Northeastern Ontario mayors say the axing of the Ontario Northland Transportation Commission (ONTC) by the Ontario government hurts communities in attracting industry and investment.
In a joint May 2 statement, the mayors say Northerners are tired of being strong-armed by government and the time has come to fight Queen's Park to stop the dismantling of the century-old Crown agency.
“We believe the provincial government has an obligation to assist municipalities with job creation, job retention, business investment and economic growth, not to be an impediment to these goals,” said Cochrane Mayor Peter Politis in a release. His community hosted an “emergency summit” of mayors to map out a strategy to stop the divestment process. The mayors are calling on all communities to join them.
North Bay Mayor Al McDonald is miffed that the Ministry of Northern Development and Mines has instructed the Ontario Northland not to pursue an unfinished VIA Rail coach refurbishment contract worth about $120 million.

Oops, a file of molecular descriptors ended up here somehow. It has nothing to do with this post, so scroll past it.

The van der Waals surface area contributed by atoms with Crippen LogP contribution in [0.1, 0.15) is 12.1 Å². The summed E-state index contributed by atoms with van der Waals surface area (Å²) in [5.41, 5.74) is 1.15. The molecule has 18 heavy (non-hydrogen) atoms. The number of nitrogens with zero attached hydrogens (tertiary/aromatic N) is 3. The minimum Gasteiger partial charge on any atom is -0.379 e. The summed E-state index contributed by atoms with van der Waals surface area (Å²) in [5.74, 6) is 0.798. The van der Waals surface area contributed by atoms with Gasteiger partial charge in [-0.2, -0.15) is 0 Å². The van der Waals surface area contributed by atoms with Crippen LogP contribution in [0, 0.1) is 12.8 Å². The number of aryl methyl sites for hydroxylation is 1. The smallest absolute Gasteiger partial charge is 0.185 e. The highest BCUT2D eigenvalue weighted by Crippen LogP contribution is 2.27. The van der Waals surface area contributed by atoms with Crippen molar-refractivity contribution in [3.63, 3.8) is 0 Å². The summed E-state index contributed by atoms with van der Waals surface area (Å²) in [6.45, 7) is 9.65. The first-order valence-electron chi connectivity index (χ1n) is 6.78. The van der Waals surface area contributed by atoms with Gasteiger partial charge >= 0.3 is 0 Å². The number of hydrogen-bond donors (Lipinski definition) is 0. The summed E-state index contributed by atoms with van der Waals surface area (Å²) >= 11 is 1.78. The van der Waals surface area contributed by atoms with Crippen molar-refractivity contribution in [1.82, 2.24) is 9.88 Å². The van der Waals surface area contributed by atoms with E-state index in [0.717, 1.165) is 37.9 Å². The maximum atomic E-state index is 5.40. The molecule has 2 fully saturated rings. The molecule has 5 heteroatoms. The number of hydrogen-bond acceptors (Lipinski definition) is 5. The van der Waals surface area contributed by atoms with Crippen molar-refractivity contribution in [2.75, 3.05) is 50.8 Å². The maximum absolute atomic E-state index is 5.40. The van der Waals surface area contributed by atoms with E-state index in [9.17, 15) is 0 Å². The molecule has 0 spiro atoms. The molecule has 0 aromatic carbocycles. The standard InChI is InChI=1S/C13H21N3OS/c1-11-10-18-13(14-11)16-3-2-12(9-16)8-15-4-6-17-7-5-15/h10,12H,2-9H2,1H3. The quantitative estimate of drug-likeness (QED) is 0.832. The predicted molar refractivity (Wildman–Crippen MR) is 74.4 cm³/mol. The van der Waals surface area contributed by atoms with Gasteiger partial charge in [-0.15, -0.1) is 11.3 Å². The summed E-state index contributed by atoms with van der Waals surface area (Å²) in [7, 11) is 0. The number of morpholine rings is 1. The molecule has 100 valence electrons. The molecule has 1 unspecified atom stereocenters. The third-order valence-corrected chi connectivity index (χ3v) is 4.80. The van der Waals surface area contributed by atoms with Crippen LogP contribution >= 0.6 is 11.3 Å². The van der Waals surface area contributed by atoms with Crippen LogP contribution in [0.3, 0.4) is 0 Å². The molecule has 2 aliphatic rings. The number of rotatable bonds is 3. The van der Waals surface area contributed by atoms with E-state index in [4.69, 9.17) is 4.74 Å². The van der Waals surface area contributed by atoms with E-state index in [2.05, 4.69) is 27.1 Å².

“It makes no sense that the government, as the ONTC shareholder, is standing in the way of company success.”
Timmins Mayor Tom Laughren said every attempt to work with the province has been “rebuffed” and it's time to stand up to Queen's Park.
“Allowing them to do this here, to our people, is giving them carte blanche to do it anywhere.”
Kapuskasing Mayor Al Spacek said a “new deal” must be made for the ONTC and Northern mayors insist on being at the table. “Divesting of the ONTC would be like ending the Northern Ontario Heritage Fund, the loss of these investment dollars is a big deal.”